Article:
Frank the Irishman Sheerhan, a mountain of a man, was a professional killer who worked mostly for Russell Buffalino, one of the top Mafia bosses in the country. In the 1970s, Sheerhan was listed as one of the only non-Italian Las Cosa Nostra figures in the U.S. In all, Sheerhan is believed to have murdered more than two-dozen people, most of them fellow mobsters, including the hit on New York Mafia figure Crazy Joe Gallo.

Sheerhan was the "Luca Brazzi" to Buffalino's "Don Corleone." When Buffalino told Sheerhan to report to work for Jimmy Hoffa, Sheerhan says he started doing hits on behalf of the Teamsters. In thanks, Jimmy Hoffa created a Teamsters local in Delaware and put Sheerhan in charge. Sheerhan and Hoffa became very close.

Charles Brandt continued, "He became Hoffa's trusted East Coast guy. He traveled with Hoffa. They did an awful lot together and when Hoffa was attempting to get back the Teamsters after he'd gone to jail, Sheerhan used to visit him regularly in jail. Sheerhan loved Hoffa. Sheerhan said to me that when it's time for you to go, they'll send your best friend. You'll be talking about a football bet, and the next thing you know, you'll be dead. And they selected Sheerhan to kill Hoffa because at the time Hoffa was very leery. He knew he had enemies that wanted him dead."

Hoffa was sent to prison for jury tampering and planned a return to power upon his release. According to Brandt, Hoffa arranged a $500,000 bribe to the Nixon administration, money that was skimmed from Las Vegas casinos and delivered to Nixon's Attorney General John Mitchell by none other than Frank Sheerhan. Nixon then pardoned Hoffa, but rival Frank Fitzsimmons had become Teamster president and wouldn't step aside for Hoffa.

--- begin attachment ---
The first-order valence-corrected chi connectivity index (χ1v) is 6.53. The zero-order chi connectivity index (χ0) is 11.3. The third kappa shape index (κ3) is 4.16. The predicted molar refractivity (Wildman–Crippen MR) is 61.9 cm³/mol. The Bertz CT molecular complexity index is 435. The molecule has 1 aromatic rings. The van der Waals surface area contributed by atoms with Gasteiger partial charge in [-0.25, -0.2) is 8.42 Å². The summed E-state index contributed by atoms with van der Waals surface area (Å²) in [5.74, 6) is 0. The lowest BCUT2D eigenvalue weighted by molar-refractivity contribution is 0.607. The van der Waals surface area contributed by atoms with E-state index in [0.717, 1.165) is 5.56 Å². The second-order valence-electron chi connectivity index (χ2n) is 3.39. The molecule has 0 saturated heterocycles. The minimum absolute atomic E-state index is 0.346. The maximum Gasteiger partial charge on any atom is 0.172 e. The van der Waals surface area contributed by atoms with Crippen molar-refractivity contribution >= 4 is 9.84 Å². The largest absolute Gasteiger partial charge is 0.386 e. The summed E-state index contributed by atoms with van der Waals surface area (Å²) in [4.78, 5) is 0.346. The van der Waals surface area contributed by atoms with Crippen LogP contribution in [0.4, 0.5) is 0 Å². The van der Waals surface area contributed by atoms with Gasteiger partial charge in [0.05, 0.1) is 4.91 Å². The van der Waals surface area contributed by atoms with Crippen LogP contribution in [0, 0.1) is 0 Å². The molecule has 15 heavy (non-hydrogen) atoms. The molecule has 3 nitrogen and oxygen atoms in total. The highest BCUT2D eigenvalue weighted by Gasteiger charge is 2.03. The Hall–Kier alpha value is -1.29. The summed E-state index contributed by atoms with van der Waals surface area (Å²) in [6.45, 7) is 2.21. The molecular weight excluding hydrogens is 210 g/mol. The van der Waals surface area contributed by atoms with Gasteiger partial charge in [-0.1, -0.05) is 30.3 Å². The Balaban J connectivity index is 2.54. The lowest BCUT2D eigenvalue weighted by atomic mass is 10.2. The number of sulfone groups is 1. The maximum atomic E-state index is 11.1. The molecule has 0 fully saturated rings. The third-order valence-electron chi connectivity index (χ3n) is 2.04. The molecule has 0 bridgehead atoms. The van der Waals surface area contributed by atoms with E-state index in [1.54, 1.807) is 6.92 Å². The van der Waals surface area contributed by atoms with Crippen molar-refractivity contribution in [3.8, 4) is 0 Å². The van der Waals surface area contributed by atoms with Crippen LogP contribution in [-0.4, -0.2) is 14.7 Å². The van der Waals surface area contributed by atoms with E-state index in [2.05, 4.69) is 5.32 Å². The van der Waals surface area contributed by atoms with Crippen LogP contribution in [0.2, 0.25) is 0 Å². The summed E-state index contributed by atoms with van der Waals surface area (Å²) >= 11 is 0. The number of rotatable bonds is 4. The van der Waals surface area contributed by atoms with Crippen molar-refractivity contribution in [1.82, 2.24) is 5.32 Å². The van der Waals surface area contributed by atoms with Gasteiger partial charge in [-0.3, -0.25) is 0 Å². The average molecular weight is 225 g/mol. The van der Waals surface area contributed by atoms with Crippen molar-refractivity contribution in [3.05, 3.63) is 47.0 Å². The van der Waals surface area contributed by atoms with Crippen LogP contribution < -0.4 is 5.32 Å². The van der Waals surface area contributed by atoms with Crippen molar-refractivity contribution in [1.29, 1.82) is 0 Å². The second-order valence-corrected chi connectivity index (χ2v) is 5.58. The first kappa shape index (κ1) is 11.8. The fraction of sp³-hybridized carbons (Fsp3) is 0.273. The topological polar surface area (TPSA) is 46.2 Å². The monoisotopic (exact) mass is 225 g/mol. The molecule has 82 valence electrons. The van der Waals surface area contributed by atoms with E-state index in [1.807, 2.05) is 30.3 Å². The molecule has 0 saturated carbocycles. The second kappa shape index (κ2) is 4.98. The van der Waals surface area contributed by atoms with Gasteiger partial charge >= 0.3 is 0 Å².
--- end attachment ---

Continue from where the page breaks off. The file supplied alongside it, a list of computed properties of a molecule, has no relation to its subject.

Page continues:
The mobsters who had once supported Hoffa liked Fitzsimmons better. Hoffa had helped the mob with the pension fund loans, but always insisted the loans be paid back. Fitzsimmons wasn't so demanding. When Hoffa publicly stated that he might spill the beans about dirty loans, the die was cast. He had to go. And Sheerhan was given the job of triggerman.

At the end of Sheerhan's life, as he was dying of cancer, he made a confession to Brandt on tape. "There is no question Frank Sheerhan was telling me the truth," Brandt said.

Tuesday night at 11, you will hear Frank Sheerhan, in his own words; describe what happened on the last day of Jimmy Hoffa's life. How he was murdered and where it occurred. Then on Wednesday night at 11, the I-Team will tell you what happened to his body. Hint: It isn't under Giants Stadium.

Charles Brandt, the author of I Heard You Paint Houses, will be in Las Vegas this week for a book-signing event at the Reading Room at Mandalay Bay. It's slated for Wednesday, Nov. 15th at 7 p.m.

What does the government think of Sheerhan's confession? Does the FBI believe him?

There are a handful of competing theories about exactly how Hoffa died, but documents the I-Team has obtained show that Sheerhan was a prime suspect right form the beginning. Those lawmen the I-Team talked to, including Stan Hunterton, say that Sheerhan's story rings true to them.

Post your comments on The Hoffa Files blog, or email your comments to Chief Investigative Reporter George Knapp at